Convicted killer Cristhian Rivera, who was found guilty this year of murdering slain jogger, Mollie Tibbetts, has not been sentenced as scheduled after witnesses came forward about others possibly being involved in her death.
As CrimeOnline previously reported, Judge Joel Yates ordered Rivera’s sentencing to be delayed last week after two witnesses told investigators that a different man confessed to the crime. The delay came about after the defense filed a motion, blaming the prosecution for withholding evidence.
Rivera was expected to be sentenced last week. Under state law, he’s supposed to be sentenced to life in prison.
According to Bahena’s attorneys, Chad and Jennifer Frese, an inmate at the county jail said in May that he heard someone admit that Tibbetts was “bound and gagged in a trap house but that he was directed to kill Tibbetts once the search for her got too close,” CBS 8 reports.
Citing information provided by inmate Arne Maki, two men, identified as Gavin Jones, 21, (pictured left) and Dalton Hansen, 24, (not pictured) are allegedly the true killers. Maki told authorities that Jones said he killed Tibbetts with the help of Hansen after a sex trafficker ordered her to be killed.
The witness allegedly claimed that Tibbetts was being held for sex trafficking but then killed when her case became too high-profile.
Both Jones and Hanson, according to The Associated Press, have denied the accusations against them. They both reportedly said they had nothing to do with Tibbetts’ death and that no one has even questioned them about the case.
“The cops haven’t talked to me. No one has talked to me. You are the first person that has called me,” Jones told AP. “I wasn’t involved in anything. I have alibis and everything. I am just waiting for someone to come talk to me.”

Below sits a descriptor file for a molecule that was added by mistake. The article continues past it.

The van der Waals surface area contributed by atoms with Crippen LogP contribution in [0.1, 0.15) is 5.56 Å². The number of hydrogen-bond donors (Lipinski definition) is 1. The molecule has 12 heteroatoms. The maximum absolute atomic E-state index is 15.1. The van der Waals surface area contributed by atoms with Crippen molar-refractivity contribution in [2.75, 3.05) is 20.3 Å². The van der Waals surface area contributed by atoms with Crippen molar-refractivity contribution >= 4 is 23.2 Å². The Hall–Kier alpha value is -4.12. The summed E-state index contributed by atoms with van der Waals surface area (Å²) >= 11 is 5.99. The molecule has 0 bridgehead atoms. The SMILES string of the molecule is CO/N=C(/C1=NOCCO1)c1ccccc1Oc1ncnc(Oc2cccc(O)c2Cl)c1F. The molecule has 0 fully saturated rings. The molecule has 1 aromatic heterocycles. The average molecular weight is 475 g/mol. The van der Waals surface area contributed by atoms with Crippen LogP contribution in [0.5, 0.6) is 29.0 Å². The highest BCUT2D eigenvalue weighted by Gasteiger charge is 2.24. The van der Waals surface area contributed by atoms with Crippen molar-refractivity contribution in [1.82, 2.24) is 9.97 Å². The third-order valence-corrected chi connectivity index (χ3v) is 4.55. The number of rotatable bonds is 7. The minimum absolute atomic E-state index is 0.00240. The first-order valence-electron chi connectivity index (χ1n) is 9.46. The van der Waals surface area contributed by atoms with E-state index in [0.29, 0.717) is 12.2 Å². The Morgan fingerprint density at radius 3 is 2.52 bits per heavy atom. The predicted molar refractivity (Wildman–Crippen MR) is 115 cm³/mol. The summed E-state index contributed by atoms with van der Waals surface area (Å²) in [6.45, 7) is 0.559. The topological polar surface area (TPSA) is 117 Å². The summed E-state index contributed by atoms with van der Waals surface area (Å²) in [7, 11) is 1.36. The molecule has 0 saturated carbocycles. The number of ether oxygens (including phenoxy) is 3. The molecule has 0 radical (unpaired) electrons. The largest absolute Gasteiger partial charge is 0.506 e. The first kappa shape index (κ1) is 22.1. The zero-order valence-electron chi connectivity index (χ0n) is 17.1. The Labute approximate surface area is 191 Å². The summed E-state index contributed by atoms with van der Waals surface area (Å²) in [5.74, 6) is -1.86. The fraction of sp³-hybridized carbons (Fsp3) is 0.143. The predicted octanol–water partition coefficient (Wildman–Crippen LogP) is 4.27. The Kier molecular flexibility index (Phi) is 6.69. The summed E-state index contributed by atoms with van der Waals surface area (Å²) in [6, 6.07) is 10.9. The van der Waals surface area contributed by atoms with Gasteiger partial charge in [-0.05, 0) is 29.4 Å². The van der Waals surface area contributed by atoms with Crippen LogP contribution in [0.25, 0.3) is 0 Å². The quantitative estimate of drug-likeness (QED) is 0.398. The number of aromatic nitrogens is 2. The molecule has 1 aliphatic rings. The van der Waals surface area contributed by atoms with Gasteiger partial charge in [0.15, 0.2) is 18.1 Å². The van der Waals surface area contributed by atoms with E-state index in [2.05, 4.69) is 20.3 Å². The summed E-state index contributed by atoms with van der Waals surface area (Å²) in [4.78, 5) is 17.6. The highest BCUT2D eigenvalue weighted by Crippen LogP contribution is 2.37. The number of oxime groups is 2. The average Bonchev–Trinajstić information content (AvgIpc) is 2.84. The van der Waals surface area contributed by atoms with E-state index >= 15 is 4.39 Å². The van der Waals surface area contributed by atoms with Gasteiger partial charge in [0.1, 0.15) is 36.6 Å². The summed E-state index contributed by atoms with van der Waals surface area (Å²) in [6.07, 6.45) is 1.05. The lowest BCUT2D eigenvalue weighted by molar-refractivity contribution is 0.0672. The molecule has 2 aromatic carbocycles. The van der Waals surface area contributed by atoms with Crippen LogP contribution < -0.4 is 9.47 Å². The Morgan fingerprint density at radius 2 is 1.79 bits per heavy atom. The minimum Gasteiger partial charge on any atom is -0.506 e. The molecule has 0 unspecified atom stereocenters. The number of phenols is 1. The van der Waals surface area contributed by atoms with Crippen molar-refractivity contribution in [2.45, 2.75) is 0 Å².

Hansen also reportedly denied the accusations, claiming that he has “no clue why my name even got brought up with this.”
Rivera’s defense lawyer, Jennifer Frese, said that James Manuel Lowe (pictured right) was the alleged sex trafficker. The 50-year-old was reportedly identified as someone who once lived with the mother of Xavior Harrelson, 11, in New Sharon, Iowa. The boy disappeared from his home a day before Rivera was found guilty.
Hansen’s former girlfriend, identified as Lyndsey Voss, also came forward and told police that Jones put a gun to his head and admitted his part in the murder, according to court documents.
Last week, the prosecution said that there’s “zero” evidence to back up Jones’ confessions and that there’s no doubt that Bahena murdered Tibbetts.
During his trial, Bahena alleged that two masked men kidnapped him at gunpoint at his home and made him drive them to Tibbetts, where they carried out the killing and stuffed her in his trunk.
Rivera also alleged that authorities pressured him into a false confession. He previously told investigators that he followed Mollie in his car while she was jogging, but blacked out when she threatened to call the police on him. Rivera claimed he woke up with blood in his car and Tibbetts’ body in his trunk.
Tibbetts was later found dead in a cornfield after Rivera led police directly to her body.
Judge Yates agreed to delay Rivera’s sentencing while he mulls over whether to order a new trial. Both Hansen and Jones, who grew up with each other said they didn’t know Maki well, although they were briefly in jail with him around the same time, at the Keokuk County jail.
“They aren’t going to stand up and say they did it,” defense attorney Chad Frese said, explaining why the new suspects are denying involvement.
Mollie Tibbetts: Disappearance and Death
On August 16, 2018, a few days before authorities found Mollie Tibbett’s body, a Poweshiek sheriff’s deputy spoke with Rivera after he voluntarily pulled his black Chevrolet Malibu over after spotting the deputy following him.